One General Panorama of Grace & Beauty~November 1863~5th to 8th

One General Panorama of Grace and Beauty ~ New York Times

New York City holds a grand ball for the visiting Russian naval officers. Walt Whitman, visiting his family at home, enjoys the opera. General Lee’s rheumatism improves a bit despite chilly weather. Confederate General Bragg makes what will turn out to be a career-ending mistake, sending General Longstreet and his soldiers to attack Knoxville. Bragg under-estimates the Federal strength at Chattanooga and does not anticipate Grant’s intended attack. Soldiers write home about their experiences and concerns. And life around the world goes on.


November 5– Thursday– Confederate headquarters along the Rappahannock, Virginia– “I think my rheumatism is better to-day. I have been through a great deal with comparatively little suffering. I have been wanting to review the cavalry for some time, and appointed to-day with fear and trembling. I had not been on horseback for five days previously and feared I should not get through. The governor was here and told me Mrs Letcher had seen you recently. I saw all my nephews looking very handsome . . . . While on the ground, a man rode up to me and said he was just from Alexandria and had been requested to give me a box, which he handed me, but did not know who sent it. It contained a handsome pair of gilt spurs. Good-night. May a kind heavenly Father guard you all.” ~ Letter from General Robert E Lee to his wife Mary. [John Letcher was governor of Virginia from 1860 to 1864. His wife was Susan Holt Letcher.]

November 5– Thursday– outside Chattanooga, Tennessee– “I start to-day for Tyner’s Station, and expect to get transportation to-morrow for Sweetwater. The weather is so bad, and I find myself so much occupied, that I shall not be able to see you to say good-by. When I heard the report around camp that I was to go into East Tennessee, I set to work at once to try and plan the means for making the move with security and the hope of great results. As every other move had been proposed to the general and rejected or put off until time had made them inconvenient, I came to the conclusion, as soon as the report reached me, that it was to be the fate of our army to wait until all good opportunities had passed, and then, in desperation, seize upon the least favorable movement. . . . Have you any maps that you can give or lend me? I shall need every thing of the kind. Do you know any reliable people, living near and east of Knoxville, from whom I might get information of the condition, strength, etc., of the enemy? I have written in such hurry and confusion of packing and striking camp (in the rain and on the head of an empty flour barrel) that I doubt if I have made myself understood.” ~ Confederate General James Longstreet to General Simon Buckner. Longstreet and Bragg dislike each other.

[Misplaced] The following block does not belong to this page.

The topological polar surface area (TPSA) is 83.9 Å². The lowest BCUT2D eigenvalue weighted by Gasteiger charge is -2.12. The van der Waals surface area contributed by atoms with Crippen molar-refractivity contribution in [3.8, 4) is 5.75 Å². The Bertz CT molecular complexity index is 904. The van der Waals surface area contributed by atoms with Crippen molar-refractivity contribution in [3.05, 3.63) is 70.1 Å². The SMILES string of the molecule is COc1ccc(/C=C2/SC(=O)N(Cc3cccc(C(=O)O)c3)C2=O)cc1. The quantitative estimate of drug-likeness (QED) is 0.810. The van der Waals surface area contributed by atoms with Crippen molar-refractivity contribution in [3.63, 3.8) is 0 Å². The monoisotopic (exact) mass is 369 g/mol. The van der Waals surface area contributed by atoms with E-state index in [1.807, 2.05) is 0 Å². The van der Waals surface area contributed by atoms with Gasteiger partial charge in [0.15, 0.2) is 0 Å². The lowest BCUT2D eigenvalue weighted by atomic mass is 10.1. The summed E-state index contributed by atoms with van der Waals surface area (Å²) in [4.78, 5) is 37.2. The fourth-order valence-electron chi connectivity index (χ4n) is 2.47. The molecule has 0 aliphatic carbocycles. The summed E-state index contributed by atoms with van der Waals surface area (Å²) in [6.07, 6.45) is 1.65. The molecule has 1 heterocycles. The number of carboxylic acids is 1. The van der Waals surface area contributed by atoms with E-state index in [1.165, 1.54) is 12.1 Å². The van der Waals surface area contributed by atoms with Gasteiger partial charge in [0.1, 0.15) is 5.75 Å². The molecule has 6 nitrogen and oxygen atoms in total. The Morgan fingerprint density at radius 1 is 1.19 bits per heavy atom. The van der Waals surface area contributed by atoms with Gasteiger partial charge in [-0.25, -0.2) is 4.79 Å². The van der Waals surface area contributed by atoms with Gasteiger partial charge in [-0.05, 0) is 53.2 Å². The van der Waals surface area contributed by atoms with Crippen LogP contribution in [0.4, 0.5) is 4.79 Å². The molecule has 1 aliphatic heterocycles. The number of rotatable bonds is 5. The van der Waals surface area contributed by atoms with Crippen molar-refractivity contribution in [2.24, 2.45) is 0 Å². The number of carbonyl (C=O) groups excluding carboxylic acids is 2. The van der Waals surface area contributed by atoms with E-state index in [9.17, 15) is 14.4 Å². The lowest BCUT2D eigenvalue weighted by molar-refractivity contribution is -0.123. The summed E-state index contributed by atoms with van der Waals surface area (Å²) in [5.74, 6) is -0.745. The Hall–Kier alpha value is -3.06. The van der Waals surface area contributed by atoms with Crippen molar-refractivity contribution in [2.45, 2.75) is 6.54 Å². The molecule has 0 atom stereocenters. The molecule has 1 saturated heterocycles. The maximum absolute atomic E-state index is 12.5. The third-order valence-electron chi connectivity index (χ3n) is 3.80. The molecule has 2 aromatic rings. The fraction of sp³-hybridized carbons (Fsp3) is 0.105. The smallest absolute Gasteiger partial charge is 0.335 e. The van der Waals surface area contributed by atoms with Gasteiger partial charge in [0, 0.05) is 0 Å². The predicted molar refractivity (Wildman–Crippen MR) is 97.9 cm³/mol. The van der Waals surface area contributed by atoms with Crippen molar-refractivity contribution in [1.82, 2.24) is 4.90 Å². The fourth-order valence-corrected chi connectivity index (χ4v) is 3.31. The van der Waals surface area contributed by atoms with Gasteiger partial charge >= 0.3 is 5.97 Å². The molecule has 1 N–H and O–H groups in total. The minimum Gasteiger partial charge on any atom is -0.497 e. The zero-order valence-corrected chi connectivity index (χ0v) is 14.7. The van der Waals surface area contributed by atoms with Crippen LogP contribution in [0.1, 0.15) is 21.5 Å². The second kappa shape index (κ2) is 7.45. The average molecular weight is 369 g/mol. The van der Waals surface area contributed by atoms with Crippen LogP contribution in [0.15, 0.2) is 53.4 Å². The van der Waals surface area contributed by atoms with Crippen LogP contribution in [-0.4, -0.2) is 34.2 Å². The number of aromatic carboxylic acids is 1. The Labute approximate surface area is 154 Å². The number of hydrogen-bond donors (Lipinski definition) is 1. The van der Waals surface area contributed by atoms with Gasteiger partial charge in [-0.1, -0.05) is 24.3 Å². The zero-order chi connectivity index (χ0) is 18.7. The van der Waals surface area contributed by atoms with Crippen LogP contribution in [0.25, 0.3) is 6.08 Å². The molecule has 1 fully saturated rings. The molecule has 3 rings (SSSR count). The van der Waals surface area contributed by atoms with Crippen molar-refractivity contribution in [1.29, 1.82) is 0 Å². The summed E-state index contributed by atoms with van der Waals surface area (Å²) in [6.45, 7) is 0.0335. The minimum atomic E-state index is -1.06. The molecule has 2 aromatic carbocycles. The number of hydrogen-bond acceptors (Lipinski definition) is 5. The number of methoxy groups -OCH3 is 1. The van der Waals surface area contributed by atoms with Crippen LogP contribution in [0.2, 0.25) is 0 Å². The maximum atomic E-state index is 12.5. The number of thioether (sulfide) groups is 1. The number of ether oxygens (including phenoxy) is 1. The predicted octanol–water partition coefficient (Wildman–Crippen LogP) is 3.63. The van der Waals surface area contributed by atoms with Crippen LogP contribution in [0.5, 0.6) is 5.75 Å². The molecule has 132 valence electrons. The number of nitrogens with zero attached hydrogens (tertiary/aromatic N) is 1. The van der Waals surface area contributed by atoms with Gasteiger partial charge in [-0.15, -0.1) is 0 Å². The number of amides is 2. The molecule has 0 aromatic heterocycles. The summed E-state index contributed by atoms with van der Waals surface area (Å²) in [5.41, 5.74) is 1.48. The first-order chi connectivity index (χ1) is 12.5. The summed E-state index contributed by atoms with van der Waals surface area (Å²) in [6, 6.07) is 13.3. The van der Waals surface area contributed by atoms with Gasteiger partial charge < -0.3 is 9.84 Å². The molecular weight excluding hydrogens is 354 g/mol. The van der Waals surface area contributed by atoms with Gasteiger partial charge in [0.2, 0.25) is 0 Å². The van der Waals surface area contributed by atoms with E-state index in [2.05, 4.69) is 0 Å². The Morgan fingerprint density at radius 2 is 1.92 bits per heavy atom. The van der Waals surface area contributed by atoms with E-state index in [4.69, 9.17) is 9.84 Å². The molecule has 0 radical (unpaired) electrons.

General James Longstreet

General James Longstreet

November 5– Thursday– Bloemfontein, Orange Free State– Johannes Brand, lawyer and politician, a month away from his 40th birthday, is elected the fourth president. He will take office in February of next year.

Johannes Brand, c1864

Johannes Brand, c1864